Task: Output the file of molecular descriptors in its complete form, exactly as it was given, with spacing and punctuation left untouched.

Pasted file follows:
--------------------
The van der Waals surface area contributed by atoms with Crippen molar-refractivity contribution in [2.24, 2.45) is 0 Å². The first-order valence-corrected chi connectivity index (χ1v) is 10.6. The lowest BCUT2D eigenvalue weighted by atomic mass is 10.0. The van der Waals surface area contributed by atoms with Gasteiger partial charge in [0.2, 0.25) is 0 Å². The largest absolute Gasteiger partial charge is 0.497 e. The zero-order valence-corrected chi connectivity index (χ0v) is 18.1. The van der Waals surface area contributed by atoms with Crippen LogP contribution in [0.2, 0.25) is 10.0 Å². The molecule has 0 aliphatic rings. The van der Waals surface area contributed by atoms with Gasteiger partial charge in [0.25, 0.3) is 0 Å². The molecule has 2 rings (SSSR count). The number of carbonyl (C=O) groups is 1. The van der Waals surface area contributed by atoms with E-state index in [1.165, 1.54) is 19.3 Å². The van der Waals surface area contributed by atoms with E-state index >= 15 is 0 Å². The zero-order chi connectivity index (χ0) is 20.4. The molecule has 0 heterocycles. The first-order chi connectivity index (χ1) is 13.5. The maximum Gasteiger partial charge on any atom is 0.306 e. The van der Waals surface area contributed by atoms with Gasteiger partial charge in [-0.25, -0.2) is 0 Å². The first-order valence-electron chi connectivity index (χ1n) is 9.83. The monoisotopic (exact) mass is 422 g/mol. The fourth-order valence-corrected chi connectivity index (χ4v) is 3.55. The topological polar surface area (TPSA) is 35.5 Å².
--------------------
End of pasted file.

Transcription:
The van der Waals surface area contributed by atoms with Crippen molar-refractivity contribution in [2.24, 2.45) is 0 Å². The first-order valence-corrected chi connectivity index (χ1v) is 10.6. The lowest BCUT2D eigenvalue weighted by atomic mass is 10.0. The van der Waals surface area contributed by atoms with Gasteiger partial charge in [0.2, 0.25) is 0 Å². The largest absolute Gasteiger partial charge is 0.497 e. The zero-order valence-corrected chi connectivity index (χ0v) is 18.1. The van der Waals surface area contributed by atoms with Crippen LogP contribution in [0.2, 0.25) is 10.0 Å². The molecule has 0 aliphatic rings. The van der Waals surface area contributed by atoms with Gasteiger partial charge in [0.25, 0.3) is 0 Å². The molecule has 2 rings (SSSR count). The number of carbonyl (C=O) groups is 1. The van der Waals surface area contributed by atoms with E-state index in [1.165, 1.54) is 19.3 Å². The van der Waals surface area contributed by atoms with E-state index >= 15 is 0 Å². The zero-order chi connectivity index (χ0) is 20.4. The molecule has 0 heterocycles. The first-order chi connectivity index (χ1) is 13.5. The maximum Gasteiger partial charge on any atom is 0.306 e. The van der Waals surface area contributed by atoms with Gasteiger partial charge in [-0.25, -0.2) is 0 Å². The first-order valence-electron chi connectivity index (χ1n) is 9.83. The monoisotopic (exact) mass is 422 g/mol. The fourth-order valence-corrected chi connectivity index (χ4v) is 3.55. The topological polar surface area (TPSA) is 35.5 Å².